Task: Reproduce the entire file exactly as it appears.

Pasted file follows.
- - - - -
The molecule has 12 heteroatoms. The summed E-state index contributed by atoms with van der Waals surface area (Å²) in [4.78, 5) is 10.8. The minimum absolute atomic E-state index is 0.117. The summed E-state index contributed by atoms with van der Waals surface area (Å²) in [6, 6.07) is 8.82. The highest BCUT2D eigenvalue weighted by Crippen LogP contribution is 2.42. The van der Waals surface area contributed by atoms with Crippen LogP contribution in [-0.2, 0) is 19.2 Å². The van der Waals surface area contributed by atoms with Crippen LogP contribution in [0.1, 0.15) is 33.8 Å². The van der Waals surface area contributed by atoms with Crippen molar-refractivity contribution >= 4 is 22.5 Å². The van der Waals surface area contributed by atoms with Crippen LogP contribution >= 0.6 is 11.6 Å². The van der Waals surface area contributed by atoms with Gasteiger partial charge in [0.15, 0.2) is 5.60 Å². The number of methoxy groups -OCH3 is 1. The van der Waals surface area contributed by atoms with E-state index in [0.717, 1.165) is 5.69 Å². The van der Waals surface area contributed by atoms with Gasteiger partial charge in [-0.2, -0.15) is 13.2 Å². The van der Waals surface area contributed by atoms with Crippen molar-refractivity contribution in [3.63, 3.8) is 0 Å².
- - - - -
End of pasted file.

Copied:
The molecule has 12 heteroatoms. The summed E-state index contributed by atoms with van der Waals surface area (Å²) in [4.78, 5) is 10.8. The minimum absolute atomic E-state index is 0.117. The summed E-state index contributed by atoms with van der Waals surface area (Å²) in [6, 6.07) is 8.82. The highest BCUT2D eigenvalue weighted by Crippen LogP contribution is 2.42. The van der Waals surface area contributed by atoms with Crippen LogP contribution in [-0.2, 0) is 19.2 Å². The van der Waals surface area contributed by atoms with Crippen LogP contribution in [0.1, 0.15) is 33.8 Å². The van der Waals surface area contributed by atoms with Crippen molar-refractivity contribution >= 4 is 22.5 Å². The van der Waals surface area contributed by atoms with Crippen LogP contribution >= 0.6 is 11.6 Å². The van der Waals surface area contributed by atoms with Gasteiger partial charge in [0.15, 0.2) is 5.60 Å². The number of methoxy groups -OCH3 is 1. The van der Waals surface area contributed by atoms with E-state index in [0.717, 1.165) is 5.69 Å². The van der Waals surface area contributed by atoms with Gasteiger partial charge in [-0.2, -0.15) is 13.2 Å². The van der Waals surface area contributed by atoms with Crippen molar-refractivity contribution in [3.63, 3.8) is 0 Å².